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Oct 12 / Greg

Why is Mikrotik Pushing MPLS?

Funny you should ask yourself that, because I’ve been asking myself the same thing ever since I saw that the feature was added. I personally administer a network that includes a chunk of MPLS, but before then, it was just another buzz word. When I say it contains MPLS I mean we actually do MPLS on our equipment, not that we are running on a providers MPLS network…we are the provider! This means that I have become pretty familiar with it…which makes me wonder why Mikrotik bothered with it…:)

So, after hearing me blab, why is Mikrotik pushing MPLS? Simple answer is performance. In a nutshell, what MPLS does is to take the routing table and compile it into a forwarding table. The MPLS packets then get tagged with an MPLS label. Now, your routing decisions more or less are a layer 2 forwarding decision. Now your backbone routes only need to keep track of the MPLS labels and L2 forward based on that. This gives you a performance boost. I saw them present some number that were showing increases of I believe around 25% throughput at the MUM.

This sounds like a great feature, which makes you wonder why say, Cisco, doesn’t push MPLS as an optimizer…that’s because it isn’t an optimizer for them. Sometime before I could drive a car, Cisco came out with fast switching. It was based off of the netflow concept. The idea is route once, switch many. It would take the first packet in a flow and run it across the interface ACLs and the route table. It would then give all the subsequent packets in the same flow the same forwarding procedure. This was more efficient, but was still processor based. They then came out with CEF, Cisco Express forwarding.

CEF takes the route table and compiles it into a binary table so that all routing decisions are handled in hardware! This way the processor doesn’t even get invoked in the normal forwarding process. In Cisco, if you want to run MPLS, you first enable CEF. Soooo, with Cisco, you are running MPLS on top of an already super efficient system! So Cisco’s implementation is in hardware, where as Mikrotik is still all software based.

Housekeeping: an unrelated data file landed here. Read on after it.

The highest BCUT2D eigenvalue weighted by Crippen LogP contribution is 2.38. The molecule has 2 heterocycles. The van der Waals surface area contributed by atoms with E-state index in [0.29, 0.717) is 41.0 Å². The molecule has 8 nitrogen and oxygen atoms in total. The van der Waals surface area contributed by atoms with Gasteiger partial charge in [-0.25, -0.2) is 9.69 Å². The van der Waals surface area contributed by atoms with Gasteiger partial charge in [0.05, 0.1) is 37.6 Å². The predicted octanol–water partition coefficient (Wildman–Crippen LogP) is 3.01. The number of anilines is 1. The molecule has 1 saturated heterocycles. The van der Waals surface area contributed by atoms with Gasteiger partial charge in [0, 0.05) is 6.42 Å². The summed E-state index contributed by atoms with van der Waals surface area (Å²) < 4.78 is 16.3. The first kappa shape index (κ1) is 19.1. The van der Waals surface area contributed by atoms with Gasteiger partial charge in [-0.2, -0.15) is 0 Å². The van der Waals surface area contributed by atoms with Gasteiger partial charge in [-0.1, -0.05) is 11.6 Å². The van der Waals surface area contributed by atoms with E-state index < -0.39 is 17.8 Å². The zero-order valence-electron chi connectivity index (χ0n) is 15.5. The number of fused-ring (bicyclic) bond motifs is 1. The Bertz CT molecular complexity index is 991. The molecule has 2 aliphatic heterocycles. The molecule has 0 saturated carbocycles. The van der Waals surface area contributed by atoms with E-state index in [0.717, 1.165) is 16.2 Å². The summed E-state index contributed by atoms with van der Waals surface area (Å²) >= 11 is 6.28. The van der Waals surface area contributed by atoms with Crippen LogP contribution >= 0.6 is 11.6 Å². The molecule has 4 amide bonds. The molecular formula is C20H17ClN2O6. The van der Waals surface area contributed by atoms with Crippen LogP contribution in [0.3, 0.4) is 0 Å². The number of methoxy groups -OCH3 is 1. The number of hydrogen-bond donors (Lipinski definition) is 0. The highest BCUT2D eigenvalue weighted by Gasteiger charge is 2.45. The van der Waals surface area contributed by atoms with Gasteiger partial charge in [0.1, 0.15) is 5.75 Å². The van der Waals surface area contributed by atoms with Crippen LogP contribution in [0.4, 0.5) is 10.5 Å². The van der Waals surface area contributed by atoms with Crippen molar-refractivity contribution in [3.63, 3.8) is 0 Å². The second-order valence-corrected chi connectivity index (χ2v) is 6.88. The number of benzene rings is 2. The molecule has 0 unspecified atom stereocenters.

To me the most interesting part of MPLS is running VRFs (Virtual Routing and Forwarding instances). This is often called MPLS VPNs. What it basically allows you to do is run overlapping addressing on the same routing infrastructure. I can have 100 companies running 10.X.X.X subnets over my routed infrastructre with no problems!

I plan to compare Mikrotik’s MPLS implementation to Cisco pretty soon. I want to see how the VRFs compare…do they support route leaking with filtering? If they do, how well does it interoperate with Cisco?

One Comment

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  1. Farid Ahmad / Aug 24 2012

    Good article sir, I could compare the prices and features of the vendor, most people opt for a feature or price in terms of quality performance hadware, just sometimes hadware we must pay to the vendor is not comparable with the performance listed on the specifications, so solution must be mixed with the same protocol capacity with different prices. mpls probably one replacement of the first frame-relay network is used for the circuit and replace the 199x era ngn on 20XX era, vendor selection is actually the price that must be paid to the company’s facilities and services on offer course

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